Giuliani targeted in criminal probe into 2020 election

ATLANTA (AP) — Rudy Giuliani is the target of the criminal investigation into possible illegal attempts by then-President Donald Trump and others to interfere in Georgia’s 2020 general election, prosecutors for the former New York mayor’s attorneys advised Monday.

Revelation that Giuliani, an outspoken Trump defender, could face criminal charges as part of the probe led by Fulton County District Attorney Fani Willis edges the probe closer to former president. Willis said she was considering calling Trump himself to testify before the special grand jury, and the former president has hired a criminal defense attorney in Atlanta.

Law enforcement’s scrutiny of Trump has escalated dramatically. Last week, the FBI raided his Florida home as part of their investigation into whether he had taken classified White House files to Mar-a-Lago. He is also facing a civil investigation in New York over allegations that his company, the Trump Organization, misled banks and tax authorities about the value of his assets. And the Justice Department is investigating the Jan. 6 uprising on the U.S. Capitol by Trump supporters as well as efforts by him and his allies to nullify the election he falsely claimed was stolen.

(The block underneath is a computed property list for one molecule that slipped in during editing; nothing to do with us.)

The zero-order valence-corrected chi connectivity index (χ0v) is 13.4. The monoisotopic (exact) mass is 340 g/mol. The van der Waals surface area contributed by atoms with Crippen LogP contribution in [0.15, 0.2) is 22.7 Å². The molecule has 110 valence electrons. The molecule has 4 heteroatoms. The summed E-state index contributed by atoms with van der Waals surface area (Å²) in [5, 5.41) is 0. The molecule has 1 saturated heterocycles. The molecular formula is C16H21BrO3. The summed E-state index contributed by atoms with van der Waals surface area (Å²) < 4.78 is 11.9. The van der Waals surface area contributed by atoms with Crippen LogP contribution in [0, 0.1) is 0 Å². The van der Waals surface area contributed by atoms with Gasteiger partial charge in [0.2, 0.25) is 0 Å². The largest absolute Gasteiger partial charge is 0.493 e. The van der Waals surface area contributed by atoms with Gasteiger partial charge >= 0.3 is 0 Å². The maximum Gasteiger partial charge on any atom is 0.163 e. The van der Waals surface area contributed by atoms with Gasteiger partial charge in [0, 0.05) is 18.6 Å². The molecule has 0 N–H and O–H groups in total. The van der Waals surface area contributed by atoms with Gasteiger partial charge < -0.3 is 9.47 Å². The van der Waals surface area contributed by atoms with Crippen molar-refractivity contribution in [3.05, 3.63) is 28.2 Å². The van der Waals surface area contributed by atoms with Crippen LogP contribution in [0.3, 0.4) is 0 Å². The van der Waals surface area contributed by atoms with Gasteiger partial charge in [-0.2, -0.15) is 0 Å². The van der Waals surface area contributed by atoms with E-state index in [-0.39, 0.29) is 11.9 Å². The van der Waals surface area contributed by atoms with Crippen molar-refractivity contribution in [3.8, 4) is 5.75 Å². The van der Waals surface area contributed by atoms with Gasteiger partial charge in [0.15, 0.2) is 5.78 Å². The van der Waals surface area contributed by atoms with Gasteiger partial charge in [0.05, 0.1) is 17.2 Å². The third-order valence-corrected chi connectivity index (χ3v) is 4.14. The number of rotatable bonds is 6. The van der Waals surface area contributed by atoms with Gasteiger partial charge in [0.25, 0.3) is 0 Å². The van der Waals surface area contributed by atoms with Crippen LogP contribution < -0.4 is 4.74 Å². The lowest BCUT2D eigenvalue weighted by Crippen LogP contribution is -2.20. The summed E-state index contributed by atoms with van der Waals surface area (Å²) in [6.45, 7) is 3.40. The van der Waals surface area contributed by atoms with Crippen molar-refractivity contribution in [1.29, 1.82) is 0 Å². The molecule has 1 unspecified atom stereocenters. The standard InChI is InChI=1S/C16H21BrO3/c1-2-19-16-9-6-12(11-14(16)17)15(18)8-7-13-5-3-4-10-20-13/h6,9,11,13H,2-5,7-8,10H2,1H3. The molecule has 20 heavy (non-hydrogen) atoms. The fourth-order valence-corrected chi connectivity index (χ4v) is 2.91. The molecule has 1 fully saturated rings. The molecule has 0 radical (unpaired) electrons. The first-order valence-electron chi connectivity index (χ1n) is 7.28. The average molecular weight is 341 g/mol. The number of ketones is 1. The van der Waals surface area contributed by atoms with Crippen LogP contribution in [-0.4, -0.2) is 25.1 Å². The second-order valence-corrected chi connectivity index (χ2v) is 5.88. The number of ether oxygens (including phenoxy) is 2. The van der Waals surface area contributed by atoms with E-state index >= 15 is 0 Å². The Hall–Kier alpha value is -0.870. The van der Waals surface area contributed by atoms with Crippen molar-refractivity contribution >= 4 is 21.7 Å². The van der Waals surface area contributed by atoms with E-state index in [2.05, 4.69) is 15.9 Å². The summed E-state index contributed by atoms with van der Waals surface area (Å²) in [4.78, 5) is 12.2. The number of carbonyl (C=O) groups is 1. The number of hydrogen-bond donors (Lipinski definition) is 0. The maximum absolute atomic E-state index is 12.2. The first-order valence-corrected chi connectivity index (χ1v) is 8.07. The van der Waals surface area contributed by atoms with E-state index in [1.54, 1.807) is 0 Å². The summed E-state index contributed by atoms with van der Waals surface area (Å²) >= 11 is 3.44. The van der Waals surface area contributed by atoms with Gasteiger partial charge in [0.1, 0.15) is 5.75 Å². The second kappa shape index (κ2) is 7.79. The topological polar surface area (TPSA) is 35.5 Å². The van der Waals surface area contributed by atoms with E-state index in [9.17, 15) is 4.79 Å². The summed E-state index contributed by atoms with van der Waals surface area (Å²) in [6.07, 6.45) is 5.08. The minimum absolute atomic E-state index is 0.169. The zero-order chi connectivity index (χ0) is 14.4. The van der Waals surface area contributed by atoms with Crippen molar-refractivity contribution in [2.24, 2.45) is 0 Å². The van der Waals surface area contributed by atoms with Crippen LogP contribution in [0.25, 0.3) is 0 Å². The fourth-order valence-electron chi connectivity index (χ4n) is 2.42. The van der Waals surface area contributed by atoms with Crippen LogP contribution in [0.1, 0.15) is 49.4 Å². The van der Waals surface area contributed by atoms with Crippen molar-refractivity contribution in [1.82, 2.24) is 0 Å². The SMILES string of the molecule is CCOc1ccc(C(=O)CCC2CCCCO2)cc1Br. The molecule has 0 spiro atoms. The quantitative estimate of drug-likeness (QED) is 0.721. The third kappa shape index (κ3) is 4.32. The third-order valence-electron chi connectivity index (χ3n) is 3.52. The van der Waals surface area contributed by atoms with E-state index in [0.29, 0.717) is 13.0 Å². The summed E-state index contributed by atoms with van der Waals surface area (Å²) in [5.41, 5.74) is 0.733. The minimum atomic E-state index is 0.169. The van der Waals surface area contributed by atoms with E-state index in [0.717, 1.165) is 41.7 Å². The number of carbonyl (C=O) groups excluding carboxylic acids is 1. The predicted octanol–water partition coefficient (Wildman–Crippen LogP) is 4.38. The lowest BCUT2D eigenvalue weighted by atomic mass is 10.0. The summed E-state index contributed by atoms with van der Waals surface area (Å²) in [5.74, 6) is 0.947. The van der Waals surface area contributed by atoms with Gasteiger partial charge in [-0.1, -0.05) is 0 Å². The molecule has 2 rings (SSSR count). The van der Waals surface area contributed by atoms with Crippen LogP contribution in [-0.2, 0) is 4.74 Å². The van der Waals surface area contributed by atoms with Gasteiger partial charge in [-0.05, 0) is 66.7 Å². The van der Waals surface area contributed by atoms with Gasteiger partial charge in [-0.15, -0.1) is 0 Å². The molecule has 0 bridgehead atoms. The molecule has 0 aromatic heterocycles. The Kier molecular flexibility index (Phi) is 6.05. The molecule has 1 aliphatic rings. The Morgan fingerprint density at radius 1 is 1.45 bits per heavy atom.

Giuliani, who spread false claims of voter fraud in Atlanta’s Fulton County while leading efforts to contest Georgia’s election, is scheduled to testify before a court on Wednesday. special grand jury which was jibed at Willis’ request. Giuliani’s attorney declined to say whether he would answer questions or refuse.

Special Prosecutor Nathan Wade alerted Giuliani’s team in Atlanta that he was a target of investigation, Giuliani’s attorney Robert Costello said Monday. News of the disclosure was first reported by The New York Times.

Speaking on a radio show in New York on Monday, Giuliani said he had been Trump’s lawyer in Georgia.

“You do this to a lawyer, we don’t have America anymore,” he said.

Earlier Monday, a federal judge ruled that US Senator Lindsey Graham must testify before the special grand jury. Prosecutors said they want to question Graham about phone calls he allegedly made to Georgian Secretary of State Brad Raffensperger and his staff in the weeks after the election.